WINDSOR, ON, June 6, 2011 /CNW/ - A new generation of UWindsor graduates
will be better prepared to find ways of preserving freshwater resources
for both humans and animals thanks to a $1.6 million grant from the
Natural Sciences and Engineering Research Council (NSERC).
More than 50 students will be trained over the next six years by a team
of about 30 scientists led by Melania Cristescu, an assistant professor
in the university's Great Lakes Institute for Environmental Research
(GLIER). The funding, from NSERC's Collaborative Research and Training
Experience (CREATE) program, will help prepare students to understand a
multitude of such environmental stressors as metal contaminants, the
decline of calcium, and invasive species that threaten our sources of
fresh water and the diverse range of organisms they support.
"The main goal is training," said Dr. Cristescu, who has already begun
recruiting students for the program. "Graduates will be able work in
positions where they can have a positive influence on the way we manage
our aquatic ecosystems."
Cristescu said Canada's environmental sector is facing serious labour
shortages and cited a 2008 labour market report by Environmental
Careers Organization which estimated 14,300 environmental specialists
will be needed in the next four years to meet federal government
commitments to clean up contaminated sites and secure clean water.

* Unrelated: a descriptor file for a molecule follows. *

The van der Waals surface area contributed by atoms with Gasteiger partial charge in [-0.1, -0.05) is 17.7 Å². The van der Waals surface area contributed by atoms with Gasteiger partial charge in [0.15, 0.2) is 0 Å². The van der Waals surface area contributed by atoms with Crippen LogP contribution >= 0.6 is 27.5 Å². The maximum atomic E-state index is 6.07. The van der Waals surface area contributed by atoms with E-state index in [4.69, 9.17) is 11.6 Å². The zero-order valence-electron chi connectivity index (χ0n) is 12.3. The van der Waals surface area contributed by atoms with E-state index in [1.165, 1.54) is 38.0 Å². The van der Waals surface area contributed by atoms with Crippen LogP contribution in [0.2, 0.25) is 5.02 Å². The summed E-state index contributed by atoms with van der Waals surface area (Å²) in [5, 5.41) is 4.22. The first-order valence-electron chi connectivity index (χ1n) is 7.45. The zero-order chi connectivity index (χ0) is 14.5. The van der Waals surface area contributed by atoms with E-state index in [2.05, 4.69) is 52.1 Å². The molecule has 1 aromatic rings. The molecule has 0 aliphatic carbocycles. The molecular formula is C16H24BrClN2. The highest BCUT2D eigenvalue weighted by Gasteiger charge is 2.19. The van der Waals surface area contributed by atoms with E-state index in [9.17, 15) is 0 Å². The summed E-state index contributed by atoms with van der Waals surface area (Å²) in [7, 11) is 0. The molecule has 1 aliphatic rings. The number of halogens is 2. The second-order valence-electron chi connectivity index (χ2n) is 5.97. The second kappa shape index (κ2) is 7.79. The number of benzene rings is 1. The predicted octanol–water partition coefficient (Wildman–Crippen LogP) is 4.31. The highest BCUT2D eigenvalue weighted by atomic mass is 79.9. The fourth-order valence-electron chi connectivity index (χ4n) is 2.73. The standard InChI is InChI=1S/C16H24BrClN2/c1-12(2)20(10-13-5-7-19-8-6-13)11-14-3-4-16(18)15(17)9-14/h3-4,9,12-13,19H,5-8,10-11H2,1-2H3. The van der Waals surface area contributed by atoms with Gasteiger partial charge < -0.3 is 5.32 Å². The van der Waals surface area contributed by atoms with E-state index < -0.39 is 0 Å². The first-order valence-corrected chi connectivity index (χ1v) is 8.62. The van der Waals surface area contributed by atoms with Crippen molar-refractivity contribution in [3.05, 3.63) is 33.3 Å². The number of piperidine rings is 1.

Graduates from the program will be qualified to work in such roles as
environmental consulting, human and ecological health risk assessment,
hazardous waste specialist and laboratory management.
The funding will allow Cristescu's team - which includes 10 North
American universities, five industrial and four governmental partners -
to train new environmental professionals through interdisciplinary
collaborations, national and international student exchanges,
internship placements and interactive workshops. These future
scientists will gain the skills to transform academic knowledge on the
effects of pollutants in aquatic environments into such concrete action
as assessing risks, implementing policies and designing recovery plans.
One of the main objectives of the research is to better understand the
impact of contaminants on aquatic crustaceans, certain species of which
Cristescu said are excellent "sentinels" for measuring the long-term
effects of metal toxicity on biological organisms.
Dr. Ranjana Bird, UWindsor's Vice-President, Research, said that as the
global population expands, freshwater resources must be managed wisely
to meet human needs and maintain sustainable aquatic ecosystems.
Guidelines to protect those resources are essential and require
training of graduates with interdisciplinary expertise to develop
effective management systems.
"Currently, the training of environmental professionals focuses on high
specialization within narrowly defined disciplines," she said.
"Training our students to study these problems from a variety of
perspectives will make them better suited for finding timely and
relevant solutions and to become future leaders in the field."
Founded in 1963, the University of Windsor has close to 16,000 full-time
and part-time students. The University of Windsor's mission is to
enable people to make a better world through education, scholarship,
research and engagement.
SOURCE University of Windsor
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